The Château de Vaux-le-Vicomte is a baroque French château located in Maincy, near Melun, 55 km southeast of Paris in the Seine-et-Marne department of France.
History of Vaux-le-Vicomte
The original building was purchased as a small and not extraordinary chateau in 1641 by Nicholas Fouquet, a member of the French parliament.
Fouquet was a man of grand ambition and determination, he worked his way up to Superintendent of Finances and Minister of Economy for Louis XIV and as his standing grew so did his largesse. He was an avid patron of the arts and generous to those he employed. The small chateau inspired Fouquet’s grand ambitions and he commissioned the most famous designers of the time. Landscape gardener André Le Nôtre, the architect Louis Le Vau and painter-decorator Charles Le Brun were employed to renovate the estate and gardens.
The elaborate renovation plan was on a truly grand scale involving the purchase and destruction of three villages close by to make room for the gardens and more buildings, even rivers were diverted to suit the plans. The villagers were employed by Fouquet to work on the chateau which had a work force of 18,000 at its peak. The cost of creating such a magnificent home was astonishing – said to be at least 16 million Livres (the currency of the day). Although it isn’t possible to accurately convert Livres to modern money, a skilled labourer would have earned 3 Livres a day at that time.
Le Fouquet celebrated the completion with a party at the Chateau on August 17 1661 attended by the cream of the aristocracy and the King, Louis XIV. A play by the famous playwright Molière was debuted and there was a grand dinner organised by the legendary François Vatel – it was lavish, elegant and completely dazzling. Fireworks lit up the summer sky illuminating the beauty and wonder of Fouquet’s creation.
However Le Fouquet’s pride in his palace was misplaced. Instead of creating pleasure for the visitors he aroused the envy of the one person he sought to flatter – Louis XIV. The Sun King had spent his entire life creating an image of himself as the pinnacle of all that was most beautiful, sumptuous and elegant. For one of his underlings to out stage him was unforgiveable and gave Fouquet’s enemies ammunition against him, whispering rumours that the immense cost must have been funded by pilfering the King’s coffers.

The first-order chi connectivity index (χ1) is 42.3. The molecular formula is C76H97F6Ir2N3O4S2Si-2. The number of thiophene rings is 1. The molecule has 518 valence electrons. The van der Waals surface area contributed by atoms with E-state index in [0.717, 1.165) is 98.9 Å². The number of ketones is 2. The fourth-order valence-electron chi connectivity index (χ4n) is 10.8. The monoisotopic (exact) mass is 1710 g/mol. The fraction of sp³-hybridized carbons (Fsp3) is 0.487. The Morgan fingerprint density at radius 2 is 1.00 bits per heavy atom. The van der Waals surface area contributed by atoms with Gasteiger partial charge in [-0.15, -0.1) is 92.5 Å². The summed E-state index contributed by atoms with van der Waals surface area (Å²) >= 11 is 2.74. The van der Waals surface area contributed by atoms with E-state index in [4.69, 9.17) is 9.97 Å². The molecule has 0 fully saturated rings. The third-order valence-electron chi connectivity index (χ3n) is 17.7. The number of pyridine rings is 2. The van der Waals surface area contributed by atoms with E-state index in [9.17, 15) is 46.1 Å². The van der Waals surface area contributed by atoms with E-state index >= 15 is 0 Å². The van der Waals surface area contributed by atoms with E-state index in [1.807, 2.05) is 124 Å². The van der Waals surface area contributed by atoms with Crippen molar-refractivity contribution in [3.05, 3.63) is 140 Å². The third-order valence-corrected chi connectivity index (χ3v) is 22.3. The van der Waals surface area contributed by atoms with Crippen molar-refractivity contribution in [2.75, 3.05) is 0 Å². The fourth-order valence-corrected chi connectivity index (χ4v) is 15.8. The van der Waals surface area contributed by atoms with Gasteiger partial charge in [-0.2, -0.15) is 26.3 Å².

The rumours were never proved but it was enough to have Fouquet arrested and Molière later said of him “On 17 August, at six in the evening Fouquet was the King of France: at two in the morning he was nobody.”
The King seized the Chateau and everything in it, it took Fouquet ten years to regain his belongings but his heart was never in it after that and it was sold.
It is said that Vaux-le-Vicomte was the inspiration for the Chateau of Versailles which Louis XIV began in 1664 – he employed the same team as Fouquet had – Le Brun, Le Nôtre and Le Vau.
Over time the chateau of Vaux-le-Vicomte fell into disrepair as generations left it empty. The gardens were overgrown, the buildings were abandoned.
In 1875 an auction of the Chateau took place and Alfred Sommier bought it and began a huge restoration project. His descendants carried on the task of restoration and preservation and the chateau is owned by his descendants and is now a recognised national monument.
You can tour the chateau and gardens (all 33 hectares of them), there is a carriage museum and the Chateau hosts candle lit tours from May to October. Held on Saturday nights, 2000 candles light up the gardens and chateau creating an ambience reminiscent of the Chateau’s early days. With classical music and dinner overlooking the gardens it makes for a romantic and stunning night (do remember to arrange transport home– the event goes on until midnight). You need to reserve tickets for this event which you can do online at the Vaux-le-Vicomte website below).
Video of the Festival of Nicolas Fouquet at Chateau Vaux-le-Vicomte – a flavour of the night of 17th August, 1661:
Vaux-le-Vicomte in film
In Moonraker, the chateau of Vaux-le-Vicomte was home to the villain Hugo Drax. The 1979 film opens on the chateau and it’s beautiful gardens with various shots of the chateau appearing throughout the film. The chateau appeared in several episodes of The Revolution, a documentary television series about the American Revolution, and can also be seen in the background in the film The Man in the Iron Mask.
You can rent a golf cart to visit the 33 hectares of garden
There is a picnic area and two restaurants, one of which is only open for the Chateau’s candlelit tours.
How to get to Vaux-le-Vicomte
By Train from Paris – Melun (taxi, or shuttle bus at weekends and bank holidays)
By Bus with Cityrama-Paris Vision – daily except Tuesday. From 2 Rue des Pyramides, Paris (1st Arrondissement) departs 9.15 returns 18.15.
See the Vaux-le-Vicomte website for opening times, travel details, exhibitions and reservations, booking online for some ticket options carries a discounted price.